Tanning May Increase Women’s Risk Of Endometriosis: Study
There have been long-standing concerns about the risk of skin cancer from indoor tanning. However, a new study suggests that the popular practice may also increase a woman’s risk of endometriosis.
Prior research has suggested an association between endometriosis and an increased risk of melanoma, the deadliest form of skin cancer. Endometriosis has also been commonly diagnosed among women who sunburn easily.
In findings published this month in the journal Human Reproduction, researchers with the University of Arizona found that tanning bed use during high school or college, less than six times per year, was linked to a moderately increased risk of endometriosis. However, that risk increased as the number of tanning sessions increased, with those using tanning beds more than six times a year between the ages of 15 and 35 facing a 30% increased risk of cancer.
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The study used data from the Nurses’ Health Study II, a prospective cohort of 116,000 female U.S. nurses ages 25 to 42 years old first enrolled in 1989. Participants completed self-administered biennial questionnaires through June 2015.
The researchers investigated self-reported measures of recreational sun exposure, tanning bed exposure and residential ultraviolet light exposure in childhood and adulthood. They then compared that information to confirmed endometriosis cases among premenopausal white women.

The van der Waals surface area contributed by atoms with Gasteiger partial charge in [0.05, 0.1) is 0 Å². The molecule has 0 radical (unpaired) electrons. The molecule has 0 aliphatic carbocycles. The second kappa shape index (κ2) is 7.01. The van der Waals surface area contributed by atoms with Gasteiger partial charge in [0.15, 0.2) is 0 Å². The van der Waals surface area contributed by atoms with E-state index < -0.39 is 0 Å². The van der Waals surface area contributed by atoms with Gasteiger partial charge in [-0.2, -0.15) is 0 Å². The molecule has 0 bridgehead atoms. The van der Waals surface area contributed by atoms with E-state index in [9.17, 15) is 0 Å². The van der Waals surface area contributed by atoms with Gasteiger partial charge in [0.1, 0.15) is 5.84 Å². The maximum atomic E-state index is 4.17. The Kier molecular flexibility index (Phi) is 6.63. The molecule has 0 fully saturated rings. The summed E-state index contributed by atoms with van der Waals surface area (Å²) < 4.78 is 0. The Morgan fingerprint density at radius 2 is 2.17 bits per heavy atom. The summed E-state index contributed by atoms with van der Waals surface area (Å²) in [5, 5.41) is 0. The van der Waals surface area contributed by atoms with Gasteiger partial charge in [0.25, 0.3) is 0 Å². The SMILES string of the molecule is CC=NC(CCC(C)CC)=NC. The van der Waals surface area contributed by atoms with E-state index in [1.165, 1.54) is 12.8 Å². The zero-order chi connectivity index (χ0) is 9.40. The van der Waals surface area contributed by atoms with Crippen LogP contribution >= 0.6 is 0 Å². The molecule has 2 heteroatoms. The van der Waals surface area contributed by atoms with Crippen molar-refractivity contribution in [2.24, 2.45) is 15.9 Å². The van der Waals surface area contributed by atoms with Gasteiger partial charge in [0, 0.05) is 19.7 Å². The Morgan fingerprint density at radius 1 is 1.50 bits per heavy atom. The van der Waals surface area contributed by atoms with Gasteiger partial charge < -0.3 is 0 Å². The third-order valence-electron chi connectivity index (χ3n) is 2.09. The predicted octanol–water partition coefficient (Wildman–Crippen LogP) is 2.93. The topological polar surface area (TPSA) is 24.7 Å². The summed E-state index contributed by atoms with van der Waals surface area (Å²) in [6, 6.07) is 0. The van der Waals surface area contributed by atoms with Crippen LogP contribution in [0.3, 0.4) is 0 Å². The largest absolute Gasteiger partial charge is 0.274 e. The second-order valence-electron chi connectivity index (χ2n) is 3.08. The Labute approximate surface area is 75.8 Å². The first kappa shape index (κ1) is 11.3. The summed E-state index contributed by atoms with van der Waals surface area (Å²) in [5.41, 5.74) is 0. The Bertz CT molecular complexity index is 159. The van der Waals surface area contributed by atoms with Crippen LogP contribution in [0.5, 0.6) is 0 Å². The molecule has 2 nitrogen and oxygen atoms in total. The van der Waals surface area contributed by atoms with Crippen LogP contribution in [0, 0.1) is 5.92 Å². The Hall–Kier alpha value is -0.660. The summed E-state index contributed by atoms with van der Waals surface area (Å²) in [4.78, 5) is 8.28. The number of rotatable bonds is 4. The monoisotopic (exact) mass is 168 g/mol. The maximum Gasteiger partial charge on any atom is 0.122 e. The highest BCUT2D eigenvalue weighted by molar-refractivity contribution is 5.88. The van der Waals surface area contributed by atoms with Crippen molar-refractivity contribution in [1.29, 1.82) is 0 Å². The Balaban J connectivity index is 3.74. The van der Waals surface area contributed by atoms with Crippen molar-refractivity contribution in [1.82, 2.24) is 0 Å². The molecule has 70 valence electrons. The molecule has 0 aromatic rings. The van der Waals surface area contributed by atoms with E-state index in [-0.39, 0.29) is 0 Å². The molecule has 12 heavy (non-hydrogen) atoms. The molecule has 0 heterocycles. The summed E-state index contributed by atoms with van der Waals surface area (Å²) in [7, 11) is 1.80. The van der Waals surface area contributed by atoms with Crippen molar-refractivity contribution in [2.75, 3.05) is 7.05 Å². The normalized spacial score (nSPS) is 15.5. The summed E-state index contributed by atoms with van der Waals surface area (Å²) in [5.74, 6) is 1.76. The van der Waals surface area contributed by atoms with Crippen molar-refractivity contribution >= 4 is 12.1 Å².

According to the findings, nearly 4,800 incidents of endometriosis were confirmed among study participants. The researchers found that the number of sunburns suffered during adolescence and the percentage of time using sunscreen in adulthood were also positively associated with a risk of endometriosis. However, the findings indicate living in sunnier climates during teen and young adult years lead to a reduced risk of endometriosis.
Researchers speculate tanning bed use in early adulthood increases endometriosis risk through the harmful effects of ultraviolet A wavelength exposure, which is high intensity exposure. This can lead to increased cell damage and weakened immune function.
On the other hand, residential ultraviolet B wavelength exposure emitted by the sun may reduce the risk of endometriosis by increasing vitamin D production, which has an anti-inflammatory effect and regulates immune function.
The findings do not prove cause and effect and more research is needed, researchers stressed, noting the findings could also be linked to some other unidentified factors which influence endometriosis risk.
Endometriosis causes tissue similar to the lining of the uterus to begin forming outside the uterus, often lining the pelvis, the ovaries, or fallopian tubes. Symptoms include abnormal periods, pelvic pain, bowel, urinary problems, and infertility. The cause of the disorder is unclear, but researchers suspect there is a genetic factor involved.
Endometriosis affects about 10% of women during their reproductive years, according to Endometriosis Foundation of America.
While the new study does not specifically prove indoor tanning causes endometriosis, there is enough evidence of other risks, such as melanoma, for young women to avoid using indoor tanning beds.
Nearly 80,000 Americans will be diagnosed with melanoma every year and about 10,000 of those cases will lead to death. In 2015, more than 250,000 cases of skin cancer were attributed to indoor tanning bed use.
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